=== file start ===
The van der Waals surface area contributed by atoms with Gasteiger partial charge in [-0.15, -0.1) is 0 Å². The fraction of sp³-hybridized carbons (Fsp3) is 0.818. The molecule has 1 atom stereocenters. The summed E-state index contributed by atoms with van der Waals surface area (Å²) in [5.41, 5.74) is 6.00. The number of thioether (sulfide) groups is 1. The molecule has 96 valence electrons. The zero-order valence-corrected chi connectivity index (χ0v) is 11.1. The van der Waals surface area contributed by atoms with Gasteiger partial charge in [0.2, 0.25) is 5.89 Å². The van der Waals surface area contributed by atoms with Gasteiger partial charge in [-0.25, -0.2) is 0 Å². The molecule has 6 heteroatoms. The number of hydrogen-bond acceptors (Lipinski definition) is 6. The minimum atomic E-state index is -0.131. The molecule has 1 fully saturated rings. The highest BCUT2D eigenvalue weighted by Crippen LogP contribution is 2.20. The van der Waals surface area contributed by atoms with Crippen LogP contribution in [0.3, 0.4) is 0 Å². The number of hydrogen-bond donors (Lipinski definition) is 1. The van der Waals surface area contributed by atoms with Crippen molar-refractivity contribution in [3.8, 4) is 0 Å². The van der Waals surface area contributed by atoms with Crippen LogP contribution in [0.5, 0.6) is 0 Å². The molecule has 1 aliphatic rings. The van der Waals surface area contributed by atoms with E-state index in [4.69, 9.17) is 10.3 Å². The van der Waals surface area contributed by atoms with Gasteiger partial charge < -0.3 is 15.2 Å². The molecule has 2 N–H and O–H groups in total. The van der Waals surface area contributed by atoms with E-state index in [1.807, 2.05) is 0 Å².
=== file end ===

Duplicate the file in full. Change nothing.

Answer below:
The van der Waals surface area contributed by atoms with Gasteiger partial charge in [-0.15, -0.1) is 0 Å². The fraction of sp³-hybridized carbons (Fsp3) is 0.818. The molecule has 1 atom stereocenters. The summed E-state index contributed by atoms with van der Waals surface area (Å²) in [5.41, 5.74) is 6.00. The number of thioether (sulfide) groups is 1. The molecule has 96 valence electrons. The zero-order valence-corrected chi connectivity index (χ0v) is 11.1. The van der Waals surface area contributed by atoms with Gasteiger partial charge in [0.2, 0.25) is 5.89 Å². The van der Waals surface area contributed by atoms with Gasteiger partial charge in [-0.25, -0.2) is 0 Å². The molecule has 6 heteroatoms. The number of hydrogen-bond acceptors (Lipinski definition) is 6. The minimum atomic E-state index is -0.131. The molecule has 1 fully saturated rings. The highest BCUT2D eigenvalue weighted by Crippen LogP contribution is 2.20. The van der Waals surface area contributed by atoms with Crippen LogP contribution in [0.3, 0.4) is 0 Å². The number of hydrogen-bond donors (Lipinski definition) is 1. The van der Waals surface area contributed by atoms with Crippen molar-refractivity contribution in [3.8, 4) is 0 Å². The van der Waals surface area contributed by atoms with Crippen LogP contribution in [0.5, 0.6) is 0 Å². The molecule has 1 aliphatic rings. The van der Waals surface area contributed by atoms with E-state index in [4.69, 9.17) is 10.3 Å². The van der Waals surface area contributed by atoms with Gasteiger partial charge < -0.3 is 15.2 Å². The molecule has 2 N–H and O–H groups in total. The van der Waals surface area contributed by atoms with E-state index in [1.807, 2.05) is 0 Å².